Forever Young?

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Science  19 Dec 2008:
Vol. 322, Issue 5909, pp. 1753i
DOI: 10.1126/science.322.5909.1753i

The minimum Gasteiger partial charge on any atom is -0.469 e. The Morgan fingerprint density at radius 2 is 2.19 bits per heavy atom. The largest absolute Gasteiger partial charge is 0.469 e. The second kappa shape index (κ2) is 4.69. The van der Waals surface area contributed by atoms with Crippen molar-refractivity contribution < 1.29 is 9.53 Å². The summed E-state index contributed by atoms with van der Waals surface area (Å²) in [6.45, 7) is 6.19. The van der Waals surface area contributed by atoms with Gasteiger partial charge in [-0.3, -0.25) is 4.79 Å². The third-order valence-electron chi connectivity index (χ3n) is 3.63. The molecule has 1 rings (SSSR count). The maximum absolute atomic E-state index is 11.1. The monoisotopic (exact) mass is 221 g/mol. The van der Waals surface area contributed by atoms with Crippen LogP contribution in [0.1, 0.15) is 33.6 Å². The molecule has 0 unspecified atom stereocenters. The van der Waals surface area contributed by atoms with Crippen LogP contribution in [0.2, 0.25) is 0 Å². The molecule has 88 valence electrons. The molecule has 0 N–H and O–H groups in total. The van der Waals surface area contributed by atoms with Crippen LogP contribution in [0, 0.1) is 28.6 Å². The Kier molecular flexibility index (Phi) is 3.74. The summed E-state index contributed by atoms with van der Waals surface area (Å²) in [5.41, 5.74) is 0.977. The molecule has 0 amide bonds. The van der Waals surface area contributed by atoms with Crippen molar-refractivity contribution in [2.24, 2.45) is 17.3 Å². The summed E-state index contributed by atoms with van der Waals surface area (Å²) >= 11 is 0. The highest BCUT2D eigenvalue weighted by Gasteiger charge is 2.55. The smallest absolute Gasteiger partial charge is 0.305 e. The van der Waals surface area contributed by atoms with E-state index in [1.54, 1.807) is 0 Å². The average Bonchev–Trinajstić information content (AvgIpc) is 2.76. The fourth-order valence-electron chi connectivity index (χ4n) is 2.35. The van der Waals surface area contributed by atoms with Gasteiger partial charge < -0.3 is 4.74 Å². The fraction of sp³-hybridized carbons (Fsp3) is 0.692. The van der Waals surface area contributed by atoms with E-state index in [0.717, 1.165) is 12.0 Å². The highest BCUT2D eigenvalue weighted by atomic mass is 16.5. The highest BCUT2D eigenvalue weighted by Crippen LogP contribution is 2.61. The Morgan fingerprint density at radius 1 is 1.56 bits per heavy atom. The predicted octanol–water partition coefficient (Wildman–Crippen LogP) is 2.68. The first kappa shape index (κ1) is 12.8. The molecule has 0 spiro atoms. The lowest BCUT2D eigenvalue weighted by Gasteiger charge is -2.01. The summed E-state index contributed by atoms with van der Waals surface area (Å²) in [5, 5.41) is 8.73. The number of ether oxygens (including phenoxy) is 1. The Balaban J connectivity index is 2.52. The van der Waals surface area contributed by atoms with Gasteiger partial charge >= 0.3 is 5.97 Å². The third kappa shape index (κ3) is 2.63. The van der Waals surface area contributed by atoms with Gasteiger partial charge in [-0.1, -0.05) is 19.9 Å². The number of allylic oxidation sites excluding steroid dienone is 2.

Gamma-globin, a constituent of fetal hemoglobin, is normally expressed during fetal development. After birth, fetal hemoglobin expression is down-regulated when expression of the adult variant, β-globin, rises. Reliance of the adult on β-globin is not a problem, unless genetic defects disrupt the structure or function of β-globin, as is the case with some thalassemias and with sickle cell anemia. In such cases, the fetal variant, γ-globin, could potentially function as a replacement, except the γ-globin gene has usually been turned off by the process of globin gene switching. Sankaran et al. (p. 1839, published online 4 December; see the Perspective by Michelson) now show that the BCL11A gene, which encodes a putative transcription factor implicated in globin gene control, seems to function as a repressor of γ-globin gene expression. Use of small RNAs to knock down BCL11A expression in cultured erythroid cells resulted in increased γ-globin expression. Thus, BCL11A represents a target for interventions to treat sickle cell anemia and some thalassemias.

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